A lot of businesses understand the importance of backups and usually their top priority to protect against viruses, disasters and file deletions.

Yet a lot of businesses still do not realise what they are protected against..or more so NOT protected against.
Going into potential SMB clients, I had been advised that they already have a backup solution, however, after investigating a bit further, it turns out they are not as protected as they first thought. It isn’t usually very long before I get a call or E-mail asking me what they can do to fix it.

With me highlighting some of the misconceptions and misunderstandings below, you can think about your own backups and decide whether you are aware of the risks and whether your “backup” is suitable.

This post is aimed at file/folder backups and doesn’t cover E-mail, Servers/Services or Business continuity, which deserve to be looked at in detail on their own!

Here are some of the common backup misconceptions I have come across with SMB’s so far.


“We backup all of our files on DropBox, Google Drive and OneDrive”

Why is this a mistake?

More of a misconception or misunderstanding, instead of a backup, it is actually more like “redundant storage”

What I mean by this is, yes, your device can break and the files that are stored “in the cloud” are unaffected by this, the files remain available for use from any other PC and you only need to get a new PC to get the files again.

Why it is not a backup

The solutions work by syncing storage in the cloud with the files on your PC, across multiple PC’s/devices that are also synchronised. If you make a change or create a new file on 1 device, it will synchronise to the main server and then update the changes across all other devices. They do not typically store “previous versions” of the same file, it is 1 copy and that is it.

The downside

Ever edited a file and accidentally saved over the version you wanted to keep or even deleted it?

Or worked on a file and at some point it becomes corrupted and unusable?

The benefit is also the problem, any file changes will instantly be synchronised across all of your devices, replacing all of the good working copies of the files and leaving you unable to restore to a previous version.

What about Ransomware?

Exact same thing, ransomware works by copying your files and replacing them with encrypted copies that you cannot access and the original files are deleted. If 1 PC that is linked to your DropBox or Google Drive is infected, it will make changes to the files, those file changes will now appear across all of your devices.


Taking a manual copy of all files/folders and storing this on another storage drive, such as a NAS or External Hard Drive.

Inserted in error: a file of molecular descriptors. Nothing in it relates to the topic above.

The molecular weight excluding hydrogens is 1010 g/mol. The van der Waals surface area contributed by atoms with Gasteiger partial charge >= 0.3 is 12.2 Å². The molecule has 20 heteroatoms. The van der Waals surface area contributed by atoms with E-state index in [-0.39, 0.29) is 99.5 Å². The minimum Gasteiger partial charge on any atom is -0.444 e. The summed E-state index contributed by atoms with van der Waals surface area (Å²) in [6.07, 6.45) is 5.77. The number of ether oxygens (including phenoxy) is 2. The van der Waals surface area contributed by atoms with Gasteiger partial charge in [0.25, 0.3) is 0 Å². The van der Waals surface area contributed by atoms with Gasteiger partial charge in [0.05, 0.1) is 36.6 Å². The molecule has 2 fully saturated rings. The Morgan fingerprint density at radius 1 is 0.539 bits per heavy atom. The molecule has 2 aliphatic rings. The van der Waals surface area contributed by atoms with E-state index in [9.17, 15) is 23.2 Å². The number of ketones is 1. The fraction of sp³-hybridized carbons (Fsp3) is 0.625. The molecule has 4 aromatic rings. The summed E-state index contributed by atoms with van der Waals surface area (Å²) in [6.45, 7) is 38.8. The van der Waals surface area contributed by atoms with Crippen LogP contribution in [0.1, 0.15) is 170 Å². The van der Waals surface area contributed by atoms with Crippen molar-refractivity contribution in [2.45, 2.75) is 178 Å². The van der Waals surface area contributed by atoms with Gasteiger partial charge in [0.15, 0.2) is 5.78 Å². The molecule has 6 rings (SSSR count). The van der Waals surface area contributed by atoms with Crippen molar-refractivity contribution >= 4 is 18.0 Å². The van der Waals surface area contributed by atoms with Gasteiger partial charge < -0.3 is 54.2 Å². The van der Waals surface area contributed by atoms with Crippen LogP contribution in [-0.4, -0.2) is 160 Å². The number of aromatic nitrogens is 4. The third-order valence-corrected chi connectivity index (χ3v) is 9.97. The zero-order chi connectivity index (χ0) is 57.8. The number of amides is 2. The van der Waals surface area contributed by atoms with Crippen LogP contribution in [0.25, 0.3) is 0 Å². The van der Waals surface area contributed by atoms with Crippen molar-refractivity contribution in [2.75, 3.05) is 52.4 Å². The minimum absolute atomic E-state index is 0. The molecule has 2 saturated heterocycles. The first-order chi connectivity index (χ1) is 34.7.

Why is this a mistake?

Several reasons, you need to make sure you are backing up everything that your employees use and save and that you have sufficient access to access all the files.
The backups themselves are usually very limited in the dates/times that you can restore a file from, most often, the backups are taken once a day and only keep 1 version of the file.
If your data is stored in an application/database, chances are this is being missed from your backup.

The downside

If a virus were to infect a computer or the server, it usually infects anything that is attached to the computer, including hard drives. A lot of people keep the hard drive connected to the computer/server, that would be your “backup” gone.

When backing up manually, you are therefore relying on people remembering to back up the files. Depending when a restore is needed and the time backups are done, you are very limited to what files you restore.

If files were deleted prior to the backup and then a backup is run with the file already deleted, it could actually delete the file from its own backup as it no longer exists on the source.


Having an actual backup solution and/or system in place but NOT monitoring/maintaining the backups

Why is this a mistake?

Quite obvious….If it hasn’t been running for a few days or even months, you will not know about it until it is too late.

The downside

It’s all very good having a backup system in place, but unless you have some sort of status and/or monitor/alerts for the jobs, then how do you know if you have last night’s backup or not?

Similarly, you also need someone to actively monitor the alerts. It’s not very good if you setup alerts to an individual, for that individual to then automatically delete, or move those alerts elsewhere and not check on them.

How to protect?

  • Understand what data you want backing up and how frequently.
  • Understand where that data is stored
  • What should the backups protect against? virus, accidental or malicious deletion, devices failing, disaster?
  • Look into the different technologies and solutions out there, understand how they work and what different situations they protect you from.


If you need any help or advice, then contact us and we will be happy to explain some of the pitfalls and different solutions available in more detail.

We offer several solutions to protect our clients against their specific business needs as well as backing up and monitoring the backups for them.